Tidal Power Plants Work
The rise and fall of the sea level
can power electric-generating equipment. The gearing of the equipment is
tremendous to turn the very slow motion of the tide into enough displacement
to produce energy.
Tidal energy traditionally involves
erecting a dam across the opening to a tidal basin. The dam includes a
sluice that is opened to allow the tide to flow into the basin; the sluice
is then closed, and as the sea level drops, traditional hydropower technologies
can be used to generate electricity from the elevated water in the basin.
Some researchers are also trying to extract energy directly from tidal
The energy potential of tidal basins
is large — the largest facility, the La Rance station in France, generates
240 megawatts of power. France is the only country that successfully
uses this power source. French engineers have noted that if the use of
tidal power on a global level was brought to high enough levels, the Earth
would slow its rotation by 24 hours every 2,000 years.
Tidal energy systems can have environmental
impacts on tidal basins because of reduced tidal flow and silt buildup.
Using the Energy of the Ocean
There are three basic ways to tap
the ocean for its energy. We can use the ocean's waves, we can use the
ocean's high and low tides, or we can use temperature differences in the
water. Let's take a look at each.
Kinetic energy (movement) exists in the moving waves of the ocean. That
energy can be used to power a turbine. In this simple example, to the right,
the wave rises into a chamber. The rising water forces the air out of the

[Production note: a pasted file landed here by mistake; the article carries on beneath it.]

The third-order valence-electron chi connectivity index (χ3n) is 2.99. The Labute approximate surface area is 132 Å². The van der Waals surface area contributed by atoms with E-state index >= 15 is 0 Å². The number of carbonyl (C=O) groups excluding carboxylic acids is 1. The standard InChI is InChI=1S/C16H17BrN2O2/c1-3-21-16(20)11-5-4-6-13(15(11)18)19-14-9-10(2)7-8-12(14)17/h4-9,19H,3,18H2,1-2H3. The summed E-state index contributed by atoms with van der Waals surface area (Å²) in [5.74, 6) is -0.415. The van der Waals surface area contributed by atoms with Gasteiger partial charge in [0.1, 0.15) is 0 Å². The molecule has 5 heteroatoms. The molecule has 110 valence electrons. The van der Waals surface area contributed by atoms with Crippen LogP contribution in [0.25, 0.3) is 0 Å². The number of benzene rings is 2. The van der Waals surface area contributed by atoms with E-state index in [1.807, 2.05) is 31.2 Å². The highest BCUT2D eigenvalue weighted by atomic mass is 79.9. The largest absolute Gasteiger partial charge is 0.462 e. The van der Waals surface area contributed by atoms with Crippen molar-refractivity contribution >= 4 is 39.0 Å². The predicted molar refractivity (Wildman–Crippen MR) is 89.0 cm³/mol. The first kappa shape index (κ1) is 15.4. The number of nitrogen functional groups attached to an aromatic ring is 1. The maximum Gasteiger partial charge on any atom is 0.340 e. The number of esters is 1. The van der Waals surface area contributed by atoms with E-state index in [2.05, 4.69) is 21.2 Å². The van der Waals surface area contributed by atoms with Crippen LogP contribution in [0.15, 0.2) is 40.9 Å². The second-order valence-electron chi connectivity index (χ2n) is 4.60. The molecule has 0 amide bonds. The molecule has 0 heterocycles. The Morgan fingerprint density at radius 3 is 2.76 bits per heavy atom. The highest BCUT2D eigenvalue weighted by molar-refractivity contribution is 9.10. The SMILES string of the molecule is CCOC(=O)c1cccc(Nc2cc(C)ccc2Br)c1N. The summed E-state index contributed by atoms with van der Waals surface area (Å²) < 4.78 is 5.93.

chamber. The moving air spins a turbine which can turn a generator.
When the wave goes down, air flows
through the turbine and back into the chamber through doors that are normally
This is only one type of wave-energy
system. Others actually use the up and down motion of the wave to power
a piston that moves up and down inside a cylinder. That piston can also
turn a generator.
Most wave-energy systems are very
small. But, they can be used to power a warning buoy or a small light house.
Another form of ocean energy is called
tidal energy. When tides comes into the shore, they can be trapped in reservoirs
behind dams. Then when the tide drops, the water behind the dam can be
let out just like in a regular hydroelectric power plant.
In order for this to work well, you
need large increases in tides. An increase of at least 16 feet between
low tide to high tide is needed. There are only a few places where this
tide change occurs around the earth. Some power plants are already operating
using this idea. One plant in France makes enough energy from tides to
power 240,000 homes.
Ocean Thermal Energy
The final ocean energy idea uses temperature
differences in the ocean. If you ever went swimming in the ocean and dove
deep below the surface, you would have noticed that the water gets colder
the deeper you go. It's warmer on the surface because sunlight warms the
water. But below the surface, the ocean gets very cold. That's why scuba
divers wear wet suits when they dive down deep. Their wet suits trapped
their body heat to keep them warm.
Power plants can be built that use
this difference in temperature to make energy. A difference of at least
38 degrees Fahrenheit is needed between the warmer surface water and the
colder deep ocean water.
Using this type of energy source
is called Ocean Thermal Energy Conversion or OTEC. It is being used in
both Japan and in Hawaii in some demonstration projects.
and Wave Power
Tidal power operates by building
a barrier across a river estuary. The tidal flow drives turbines to produce
Power - History
Tidal mills were built in the eighteenth
century when their major competition was windmills
There are four main ways in which
we use water to create electricity.
History of Oceanography
Although oceanography has been recognized
as a formal scientific discipline for only 150 years, the quest for this
understanding and its practical application to commerce and war - often
unwitting - goes back much further.
A portion of the information on this
page and graphic was provided by the California Department of Energy
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